But I wonder if Canadian media are making H1N1 a bigger story than it needs to be right at the moment.

What do you think?

*Search results as of 9:30 a.m., November 4, 2009

He likes us…

I was at the gym when I found out Obama’s first official visit as President of the United States will be to Canada. And you can’t believe how excited I was when I heard the news.

I mean, out of the whole entire globe, the leader of the free world has chosen us. (OK, it’s a long-standing tradition that Bush ignored, but let’s put that fact on hold.)

My reaction reminded me of Sally Field’s acceptance speech at the Academy Awards. And it also made me think about how thrilled we Canadians get, when a person of celebrity south of the border ‘recognizes’ us (or even makes a paltry reference to our country in a movie or TV show). It’s silly really, but that seems to be part of our collective psyche.

And while I am glad President Obama is coming here – if for no other reason than the hope that his vision may rubs off on our leaders – I feel that my response (and I’m sure that of my fellow Canucks) is a bit over the top.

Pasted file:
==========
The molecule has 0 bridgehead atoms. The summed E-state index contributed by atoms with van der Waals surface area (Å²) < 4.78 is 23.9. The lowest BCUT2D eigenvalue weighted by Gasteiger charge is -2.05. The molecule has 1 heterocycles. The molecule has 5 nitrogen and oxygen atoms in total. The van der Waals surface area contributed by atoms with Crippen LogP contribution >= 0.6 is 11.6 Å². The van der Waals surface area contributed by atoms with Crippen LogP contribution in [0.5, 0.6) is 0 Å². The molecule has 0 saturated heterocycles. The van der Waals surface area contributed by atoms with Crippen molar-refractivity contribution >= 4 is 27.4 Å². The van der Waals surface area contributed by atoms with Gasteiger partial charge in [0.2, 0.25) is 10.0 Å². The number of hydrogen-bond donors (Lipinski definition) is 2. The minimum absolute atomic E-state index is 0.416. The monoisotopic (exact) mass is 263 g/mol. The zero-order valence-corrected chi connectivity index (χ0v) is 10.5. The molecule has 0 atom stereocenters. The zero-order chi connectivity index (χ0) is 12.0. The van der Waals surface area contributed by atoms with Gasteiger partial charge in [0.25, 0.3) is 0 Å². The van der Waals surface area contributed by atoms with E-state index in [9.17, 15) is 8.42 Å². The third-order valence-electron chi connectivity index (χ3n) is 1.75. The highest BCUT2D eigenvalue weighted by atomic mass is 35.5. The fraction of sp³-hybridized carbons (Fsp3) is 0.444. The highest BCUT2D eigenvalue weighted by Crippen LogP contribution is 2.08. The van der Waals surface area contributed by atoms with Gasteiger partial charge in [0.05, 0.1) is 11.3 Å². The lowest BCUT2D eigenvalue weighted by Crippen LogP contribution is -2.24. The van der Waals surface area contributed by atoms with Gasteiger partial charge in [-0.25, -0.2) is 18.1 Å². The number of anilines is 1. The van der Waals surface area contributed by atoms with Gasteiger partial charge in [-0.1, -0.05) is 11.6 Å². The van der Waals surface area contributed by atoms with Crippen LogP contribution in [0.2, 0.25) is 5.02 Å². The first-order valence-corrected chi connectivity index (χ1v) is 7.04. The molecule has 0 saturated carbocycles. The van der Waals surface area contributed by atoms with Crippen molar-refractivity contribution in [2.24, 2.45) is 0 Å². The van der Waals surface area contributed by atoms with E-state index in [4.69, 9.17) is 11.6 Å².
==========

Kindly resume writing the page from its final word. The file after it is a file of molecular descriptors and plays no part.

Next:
Why? Perhaps it’s because we still view ourselves as second tier. But is that so bad? I think it’s time we started accepting and even taking pride in who we are. We should become more comfortable wearing our national skin (though it may be covered in a parka for much of the year) and not look for our validation from external sources.

Maybe 2009 could be the year we stop being so internationally-insecure. (Now, what would the Americans think about that?)

We’re number four (and that’s reason to be proud)

According to an article in the Toronto Star, our fair metropolis placed fourth in a global ranking of cities that offer people the best cultural experience, after London, Paris and New York. Pretty good company, I’d say.

And in the same piece, an A.T. Kearney study ranked us 10th in terms of what it calls ‘global cities’ (below Chicago and Seoul). Again, not too shabby.

Now, compare that with a recent Maclean’s magazine cover story ranking ‘smart’ Canadian cities, (i.e. those ‘rich in culture’, among other things), and Toronto didn’t do nearly as well – we only made it to the middle of the list. In fact, Barrie and Orillia placed higher.